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At 2 a.m. (don't ask) my cowtown kitchen seemed kinda kitchy and fun. In the light of day, it's too Hee Haw meets urban New Yorker with B A D banjo playing consequences. All we need now is a chicken kitchen and the barnyard trio will be complete. Where the heck is igloochic? I bet she could do a mean chicken kitchen! LOL!

If I get the time I may do one more. My idea folder overfloweth with all manner of animal stuff. Who knew there was so much?

    Bookmark   December 15, 2011 at 2:11PM
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lwo, your Hee-Haw kitchen lacks only a denim banquette with stitched pockets. The watering trough hood is genius.

Mud, I think the comparison to Davinci's drawings is fascinating because they are visually similar but philosophically polar opposites. Davinci had that Renaissance thing going, making man literally the measure of things, of the perfect circle and the square. DNA art is reductionist--this is all you are, just like a chimp or a squirrel, same as everything else.

I am p-o'd that I am having both a busy schedule this week, and a hella time finding cabinetry that evokes a Draper Espana chest. Darnit!

    Bookmark   December 15, 2011 at 2:38PM
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This is the last one, I swear.

I wanted to use a giraffe print but found that every time I tried it strayed into Africana. My efforts only gelled when I embraced that. This is a mixed budget design (Ikea cabs but expensive lighting fixture, rangehood, and probably the table and chair although I never found a price--I got the pic from the designer's website, not a dealer).

The center of the design is Imagine Tiles giraffe tile. Because it seemed like a lot of giraffe quickly became too much, I opted to limit the amount of giraffe by using it to frame the rangehood in two colmns, which also evokes giraffe necks. The rest of the backsplash is a limestone mosaic run vertically to evoke savannah grasses.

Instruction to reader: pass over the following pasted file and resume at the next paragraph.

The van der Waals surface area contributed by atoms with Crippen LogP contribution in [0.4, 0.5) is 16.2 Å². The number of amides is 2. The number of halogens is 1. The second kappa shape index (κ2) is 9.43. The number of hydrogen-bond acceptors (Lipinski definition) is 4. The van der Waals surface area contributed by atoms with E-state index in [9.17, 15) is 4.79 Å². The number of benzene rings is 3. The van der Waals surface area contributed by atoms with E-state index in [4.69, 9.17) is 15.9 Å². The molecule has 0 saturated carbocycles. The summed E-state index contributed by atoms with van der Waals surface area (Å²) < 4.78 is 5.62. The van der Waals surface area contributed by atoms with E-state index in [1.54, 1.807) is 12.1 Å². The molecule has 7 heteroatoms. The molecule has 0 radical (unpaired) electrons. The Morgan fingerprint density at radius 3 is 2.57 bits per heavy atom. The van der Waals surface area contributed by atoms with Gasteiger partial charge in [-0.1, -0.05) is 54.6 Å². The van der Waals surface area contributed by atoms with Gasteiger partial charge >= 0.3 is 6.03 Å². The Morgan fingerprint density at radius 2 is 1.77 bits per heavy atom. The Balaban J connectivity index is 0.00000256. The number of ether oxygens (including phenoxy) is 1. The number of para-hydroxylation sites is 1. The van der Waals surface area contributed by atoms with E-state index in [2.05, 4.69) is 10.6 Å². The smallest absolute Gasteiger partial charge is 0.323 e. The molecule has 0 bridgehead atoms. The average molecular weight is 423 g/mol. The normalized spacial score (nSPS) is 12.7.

The Cabs are Ikea Ramsjo, which echos the red/brown in the giraffe tile. The counter is Silestone Capri Limestone. I couldn't find the knobs or pulls I wanted ready-made. I wanted African batik (or mudcloth) bone. I pulled an image of a large (1 inch) bead that I figure could be converted to a knob, but I'm sure somebody, somewhere makes hardware out of this stuff and I just couldn't find it. The floor is a wood-look porcelain tile (Daltile Timber Glen Rustic Dune).

Riffing on the red tones, I chose a burgundy Bertazzoni range, and wallpaper in a brownish-red tone with a pattern intended again to evoke grass. The rangehood is a copper "Montreux" hood from Vogler Copperworks.

The table and chair were designed by Adriana Hoyos and I found them on her website. I was planning to reupholster the chair with African mudcloth (from
The Batik artwork is by Setsinala found on These are for the wall of the dining area.

The "Kalahari" antler lighting fixture for the dining is by FireMountainForge. The glass semi-flushmounts are Amber Scroll Art Glass from Lamps Plus.

    Bookmark   December 15, 2011 at 3:43PM
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This is off topic on topic.

I thought about doing a cat kitchen since cat's have become the most popular domestic pets but I quickly realized that it would be almost impossible not to decline into kitsch like the cow kitchen did. Then I came across a pic from The Cat's House book, which I own. It's all about how Bob and Frances Walker converted their home into a cat friendly environment. These are people that are not afraid of color! The various catwalks and cubby holes throughout the house are blindingly bright. I love the idea of somewhat adapting the home environment to suit the four legged members of the family, but I personally draw the line at cutting holes in the walls to let them walk through on their catwalk.

Here's their kitchen floor. It's decopauged from a gazillion print pics of cats that Frances cut out and then coated with lots and lots of poly. It's a pretty hard use environment and seems to have held up well.

The dividing wall between dining and living area with it's red sisal climbing poles.

Another view of the room divider.

Part of the network of catwalks that run through the home.

There's more if you want at their website.

But, this is one real life "animal inspired" home.

Here is a link that might be useful: The Cats House

    Bookmark   December 15, 2011 at 4:47PM